Getting the Christmas Tree Home via Bike: 2019 Edition

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In now it’s 7th year, we’ve been moving the Christmas tree home by bike. It started when we lived in Paris, using a bike share Velib to make the trek from our favored Christmas Tree vendor at the flower markets in the shadow of Notre Dame, to just across the river to our apartment.

In case you missed some of the previous years, here ya go:

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Now that we’re in Amsterdam we’ve been doing it with the much larger cargo bike – but also with 2 kids (the 3rd Peanut hasn’t yet graduated to tree duties, next year will be her first go at it). As always, I’ve written up a short bit on it each year – more for me and the kiddos someday, than anything else. But I figure everyone continues to enjoy it.

Of course, given Christmas is a mere two days away, you might surmise I merely forgot to post this or something. Nope, not exactly. We’re just a bit ‘deferred’ on the Christmas tree schedule, only finally getting our tree this past Friday. It was a blend of The Girl travelling back home to Canada for a week, and then upon return, all last week a household full of sick kiddos (and adults). Thus Friday was the first ‘opening’.

We headed down to the same Christmas tree place as last year as they appeared to have a number of trees still. I had the two toddler kiddos in the cargo bike, and The Girl had littlest Peanut (P3) in a baby carrier, riding a standalone bike. At this point, things were looking promising.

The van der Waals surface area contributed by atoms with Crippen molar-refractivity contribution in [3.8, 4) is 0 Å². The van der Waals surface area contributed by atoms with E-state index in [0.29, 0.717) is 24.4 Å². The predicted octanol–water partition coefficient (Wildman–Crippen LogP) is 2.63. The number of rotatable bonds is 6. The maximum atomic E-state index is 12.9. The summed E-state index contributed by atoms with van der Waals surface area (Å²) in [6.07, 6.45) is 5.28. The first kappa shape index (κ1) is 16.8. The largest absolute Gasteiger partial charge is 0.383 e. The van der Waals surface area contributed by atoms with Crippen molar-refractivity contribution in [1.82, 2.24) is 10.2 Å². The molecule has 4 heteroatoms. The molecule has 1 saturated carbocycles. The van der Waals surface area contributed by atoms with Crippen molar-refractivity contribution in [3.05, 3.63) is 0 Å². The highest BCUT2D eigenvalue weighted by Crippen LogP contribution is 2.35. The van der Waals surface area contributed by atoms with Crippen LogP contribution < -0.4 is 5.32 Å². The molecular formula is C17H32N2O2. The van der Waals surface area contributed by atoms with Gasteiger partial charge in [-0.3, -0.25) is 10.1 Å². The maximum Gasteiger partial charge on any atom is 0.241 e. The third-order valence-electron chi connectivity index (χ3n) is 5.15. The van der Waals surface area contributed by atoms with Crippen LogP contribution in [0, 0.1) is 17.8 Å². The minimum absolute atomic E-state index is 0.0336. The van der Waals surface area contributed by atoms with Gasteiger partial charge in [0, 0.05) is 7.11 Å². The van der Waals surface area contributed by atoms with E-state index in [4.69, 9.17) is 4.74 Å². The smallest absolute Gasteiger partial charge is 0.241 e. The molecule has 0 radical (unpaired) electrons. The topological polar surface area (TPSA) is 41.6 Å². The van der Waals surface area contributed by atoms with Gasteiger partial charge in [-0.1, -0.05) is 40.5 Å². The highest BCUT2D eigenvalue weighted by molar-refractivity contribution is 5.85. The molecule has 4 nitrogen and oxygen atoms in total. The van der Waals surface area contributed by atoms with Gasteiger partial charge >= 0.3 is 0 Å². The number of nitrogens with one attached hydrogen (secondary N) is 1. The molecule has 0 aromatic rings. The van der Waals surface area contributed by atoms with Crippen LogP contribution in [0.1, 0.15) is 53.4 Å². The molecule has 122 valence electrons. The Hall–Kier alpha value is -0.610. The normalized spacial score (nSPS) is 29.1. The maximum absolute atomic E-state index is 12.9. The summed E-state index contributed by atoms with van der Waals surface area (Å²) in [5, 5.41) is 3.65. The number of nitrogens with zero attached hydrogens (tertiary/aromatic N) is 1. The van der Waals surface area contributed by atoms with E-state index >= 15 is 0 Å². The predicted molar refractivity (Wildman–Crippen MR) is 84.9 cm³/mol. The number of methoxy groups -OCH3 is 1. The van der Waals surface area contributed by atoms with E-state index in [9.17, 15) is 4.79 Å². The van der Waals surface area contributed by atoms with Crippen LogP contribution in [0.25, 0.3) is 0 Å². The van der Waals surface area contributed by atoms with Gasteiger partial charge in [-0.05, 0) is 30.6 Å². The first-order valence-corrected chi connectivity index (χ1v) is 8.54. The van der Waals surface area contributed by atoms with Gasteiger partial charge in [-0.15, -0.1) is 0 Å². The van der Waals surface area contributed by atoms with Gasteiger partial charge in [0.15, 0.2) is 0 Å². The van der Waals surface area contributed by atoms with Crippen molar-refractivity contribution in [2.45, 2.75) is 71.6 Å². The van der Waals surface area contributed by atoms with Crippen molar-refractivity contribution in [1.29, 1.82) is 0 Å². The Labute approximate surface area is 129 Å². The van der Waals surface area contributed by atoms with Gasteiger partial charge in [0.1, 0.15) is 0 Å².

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Except, after a quick bit of browsing, all the trees were kinda small for our living room. In other words, all shorter than me. I’ve got a bit of a rule that the tree has to be as tall as I. Just my thing.

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So onwards we went, looking at a few more places. Here, most tree vendors are simply flower shops or grocery stores. Same in Paris for the most part (whereas in the US, Christmas tree vendors generally pop-up in large parking lots as well as at grocery stores). We did find one standalone tree place, but it was already closed:

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It’s at this point that the oldest Peanut said: “We’re not going to have Christmas now.”

Oh noes.

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However, with one last nearby place on the list, we found ourselves a tree that worked. There were only three trees left – but this one will do just fine!

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We got the tree all tied up and bound (get your mind out of the gutter, this is a Christmas post), and then stuck into the bike. We ended up relocating P2 to the backseat. She could have fit just fine in the front seat, but this gave both kiddos a bit more room.

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Plus, next year with P3 onboard, you can see it’ll still easily work.

With that, it was time to head out on our journey to get the tree back home! Of course, as is also tradition, it’s never the shortest route. Nope, we usually take a rather circuitous route. Just because.

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As always, nobody pays any attention. This is the norm here. In fact, it’s nearly impossible to get anyone to glance at your bike load unless you do something astoundingly outlandish. After two years, I finally managed to unlock that achievement this weekend for a different ride. More on that later today.

First up we passed the old train station. Roughly 12 times.

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Because trying to figure out the fading sunset light combined with movement, on a new mirrorless camera was proving challenging.

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Then we continued on to Olympic Stadium, home of the 1928 Olympics. It was vaguely on our way home. Also, it’s where the most light was. We took a photo in front of the stadium with it in the background. It came out like a potato. So instead, here’s the opposite direction, which came out reasonably well!